Your work seem to engage the classical border between nature and culture, but without affirming the traditional binary contradiction between the two

 What are your thoughts on humanity’s place within nature?

DC: “To me there is no relevant distinction between nature and culture. They are lingual constructions separating that which is human made from that which is not.

In my work I often play with the ascribed hierarchy and associations of these constructs. I´m not certain about humanity´s place within nature and think that is a good thing.”

Describe utopia

DC: “Utopia is a useful concept. For me it relates to Science Fiction civilizations with white interiors, organic furniture, retinal VR interfaces, chlorophyllic fumes and interspecies communication.

Which is to say, I view utopia as a material index rather than an ideological crosshair. I think a preconceived vision of a perfected future can be malignant rather then helpful. Still, I think it’s a good idea to have sense of direction.”

What is the connection between the Kissing Mirrors project and your general practice?

DC: “Kissing Mirrors is an ongoing self-portrait project that I started as a teenager. Since then I have accumulated thousands of snapshots. Through the years I have contextualized them in a number of ways, none of which have been entirely satisfactory.

For the time being I see them as inhabitants of my spatial work. My installations are sets without a protagonist. My portraits are protagonists without sets. They transform with me.”

 Please elaborate on the thoughts behind the All Pores Open piece from 2013

 DC: “All Pores Open is collaboration with David Ohlsson in which our interest was to create a space where pantheism and industrial media could be interwoven.”

DC: “The installation recalls a monk cell with a bed, window and bowls to eat out of. The adjoining room is empty except for a birch bark surveillance lamp, which doubles as an all-seeing crow´s eye.

Harmonious contradictions are the focal point of the installation.”


Featured Space: Green Is Gold studio

Category: Spaces

Artists:,


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All photos courtesy of GREEN IS GOLD, David Dale Gallery & Studios, Sander Uitdehaag, Katherine Rose, Inka Lindergård and Niclas Holmström. For additional information and individual titles please visit their website here. >>Click images for slideshow.<<

Lately artist run exhibition platforms have gained new momentum on the Scandinavian art scene.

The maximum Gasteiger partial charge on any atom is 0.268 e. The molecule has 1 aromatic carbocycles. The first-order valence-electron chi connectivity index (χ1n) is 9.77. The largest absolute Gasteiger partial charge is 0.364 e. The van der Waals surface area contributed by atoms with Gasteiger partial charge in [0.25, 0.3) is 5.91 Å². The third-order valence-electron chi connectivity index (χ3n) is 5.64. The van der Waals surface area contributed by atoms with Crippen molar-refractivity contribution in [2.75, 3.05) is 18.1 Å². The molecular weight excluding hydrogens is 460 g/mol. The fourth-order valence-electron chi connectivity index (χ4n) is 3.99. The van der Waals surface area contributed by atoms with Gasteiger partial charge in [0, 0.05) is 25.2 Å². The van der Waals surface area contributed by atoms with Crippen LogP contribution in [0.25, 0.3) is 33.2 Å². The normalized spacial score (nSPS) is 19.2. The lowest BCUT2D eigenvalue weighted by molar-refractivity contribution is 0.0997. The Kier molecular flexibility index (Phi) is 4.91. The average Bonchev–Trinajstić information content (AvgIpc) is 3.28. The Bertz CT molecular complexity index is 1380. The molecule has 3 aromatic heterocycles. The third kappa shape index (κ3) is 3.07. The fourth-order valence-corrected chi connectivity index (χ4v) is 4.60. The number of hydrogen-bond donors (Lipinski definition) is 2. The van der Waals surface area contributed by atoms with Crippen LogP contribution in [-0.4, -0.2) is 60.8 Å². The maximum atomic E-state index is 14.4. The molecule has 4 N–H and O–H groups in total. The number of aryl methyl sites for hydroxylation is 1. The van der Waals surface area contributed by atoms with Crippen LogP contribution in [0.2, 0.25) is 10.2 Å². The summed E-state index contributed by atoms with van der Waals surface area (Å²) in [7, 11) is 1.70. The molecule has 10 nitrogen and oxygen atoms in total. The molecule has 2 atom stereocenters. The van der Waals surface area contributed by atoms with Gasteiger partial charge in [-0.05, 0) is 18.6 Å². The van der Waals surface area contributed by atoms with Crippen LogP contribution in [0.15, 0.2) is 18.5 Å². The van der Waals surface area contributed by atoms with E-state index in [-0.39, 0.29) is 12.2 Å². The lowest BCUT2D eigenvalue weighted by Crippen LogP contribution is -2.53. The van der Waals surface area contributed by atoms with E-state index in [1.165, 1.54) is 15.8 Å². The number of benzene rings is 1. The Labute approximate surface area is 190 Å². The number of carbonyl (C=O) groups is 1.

The spaces come in different sizes, have different lifespans and at times very different ideological pursuits. Common for them all, though, is that they depend on the goodwill of artists ready to invest their time in creating alternatives to the commercial galleries and government institutions.

Artist run spaces can be difficult to spot when browsing mainstream media so in every issue of Opaque we’ll give a short presentation of a space that we think you should pay a visit to.

GREEN IS GOLD is a Copenhagen based, non-profit artist run exhibition space, which was opened in 2011 by Danish artists Amalie Bønnelycke Lunøe and Ditte Knus Tønnesen.

The two danes met whilst studying at The Glasgow School of Art, Scotland in 2006. Returning to Denmark in 2010, they sat up their studio community in the old apartment space in Hyskenstræde.

This soon led to the opening of GREEN IS GOLD as a natural extension of their own art practice, to create opportunities for showing pioneering contemporary visual art.

GIG: “We thought it fitting for the Copenhagen scene to have more foreign up and coming – we’d both studied abroad and that fueled a desire to show international artists in Denmark.”

Do you sell work?

GIG: “A bit … we’ve talked a lot about not just being a space that puts on an exhibition and then terminates the collaboration with the artist but we can’t fill the role of a traditional gallerist.

So the way we try to aid the artists is to show the same artists several times, hold on them so they are not just displayed and forgotten but kept in rotation, that’s kind of what we are able to do within our resources.

– It is so annoying people who have money don’t buy more art from artist runs, cause that is where the money really matters.”

GREEN IS GOLD STUDIO is constantly in a state of evolution and in 2012 a publishing house was added, from where artist books, print editions and the touch-book PUBLICATION was released.

What  does the future hold for GREEN IS GOLD?

GIG: “Places like this have a pretty steep learning curb and our ambition has grown in accordance with our experience, so in the future we want to make even more, even better exhibitions involving international up and comers.”


For additional information please visit the GREEN IS GOLD website or pass by the space at: Hyskenstræde 3, 1207 København K, Denmark.